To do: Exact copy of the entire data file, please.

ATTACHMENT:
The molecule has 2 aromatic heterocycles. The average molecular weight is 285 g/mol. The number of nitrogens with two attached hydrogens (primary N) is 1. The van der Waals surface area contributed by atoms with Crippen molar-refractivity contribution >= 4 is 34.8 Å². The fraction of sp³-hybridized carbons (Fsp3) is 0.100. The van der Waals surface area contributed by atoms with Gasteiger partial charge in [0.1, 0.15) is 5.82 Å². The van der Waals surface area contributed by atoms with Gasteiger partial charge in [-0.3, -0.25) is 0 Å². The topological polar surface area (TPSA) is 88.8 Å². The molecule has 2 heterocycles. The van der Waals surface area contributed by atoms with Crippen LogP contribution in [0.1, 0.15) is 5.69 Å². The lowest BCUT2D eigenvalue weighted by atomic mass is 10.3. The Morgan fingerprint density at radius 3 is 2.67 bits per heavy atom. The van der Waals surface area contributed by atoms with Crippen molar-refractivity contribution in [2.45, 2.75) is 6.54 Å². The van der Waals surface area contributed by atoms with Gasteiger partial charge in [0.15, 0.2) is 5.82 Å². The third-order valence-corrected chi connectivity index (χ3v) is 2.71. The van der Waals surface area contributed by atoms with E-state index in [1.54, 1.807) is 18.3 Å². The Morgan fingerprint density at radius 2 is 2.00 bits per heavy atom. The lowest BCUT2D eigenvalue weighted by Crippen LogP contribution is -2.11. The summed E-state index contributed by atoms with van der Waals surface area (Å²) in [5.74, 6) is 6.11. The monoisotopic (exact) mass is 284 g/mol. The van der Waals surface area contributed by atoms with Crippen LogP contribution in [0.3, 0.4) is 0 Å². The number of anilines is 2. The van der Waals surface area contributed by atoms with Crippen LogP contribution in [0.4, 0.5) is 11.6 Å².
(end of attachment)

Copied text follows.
The molecule has 2 aromatic heterocycles. The average molecular weight is 285 g/mol. The number of nitrogens with two attached hydrogens (primary N) is 1. The van der Waals surface area contributed by atoms with Crippen molar-refractivity contribution >= 4 is 34.8 Å². The fraction of sp³-hybridized carbons (Fsp3) is 0.100. The van der Waals surface area contributed by atoms with Gasteiger partial charge in [0.1, 0.15) is 5.82 Å². The van der Waals surface area contributed by atoms with Gasteiger partial charge in [-0.3, -0.25) is 0 Å². The topological polar surface area (TPSA) is 88.8 Å². The molecule has 2 heterocycles. The van der Waals surface area contributed by atoms with Crippen LogP contribution in [0.1, 0.15) is 5.69 Å². The lowest BCUT2D eigenvalue weighted by atomic mass is 10.3. The Morgan fingerprint density at radius 3 is 2.67 bits per heavy atom. The van der Waals surface area contributed by atoms with Crippen molar-refractivity contribution in [2.45, 2.75) is 6.54 Å². The van der Waals surface area contributed by atoms with Gasteiger partial charge in [0.15, 0.2) is 5.82 Å². The third-order valence-corrected chi connectivity index (χ3v) is 2.71. The van der Waals surface area contributed by atoms with E-state index in [1.54, 1.807) is 18.3 Å². The Morgan fingerprint density at radius 2 is 2.00 bits per heavy atom. The lowest BCUT2D eigenvalue weighted by Crippen LogP contribution is -2.11. The summed E-state index contributed by atoms with van der Waals surface area (Å²) in [5.74, 6) is 6.11. The monoisotopic (exact) mass is 284 g/mol. The van der Waals surface area contributed by atoms with Crippen LogP contribution in [0.3, 0.4) is 0 Å². The number of anilines is 2. The van der Waals surface area contributed by atoms with Crippen LogP contribution in [0.4, 0.5) is 11.6 Å².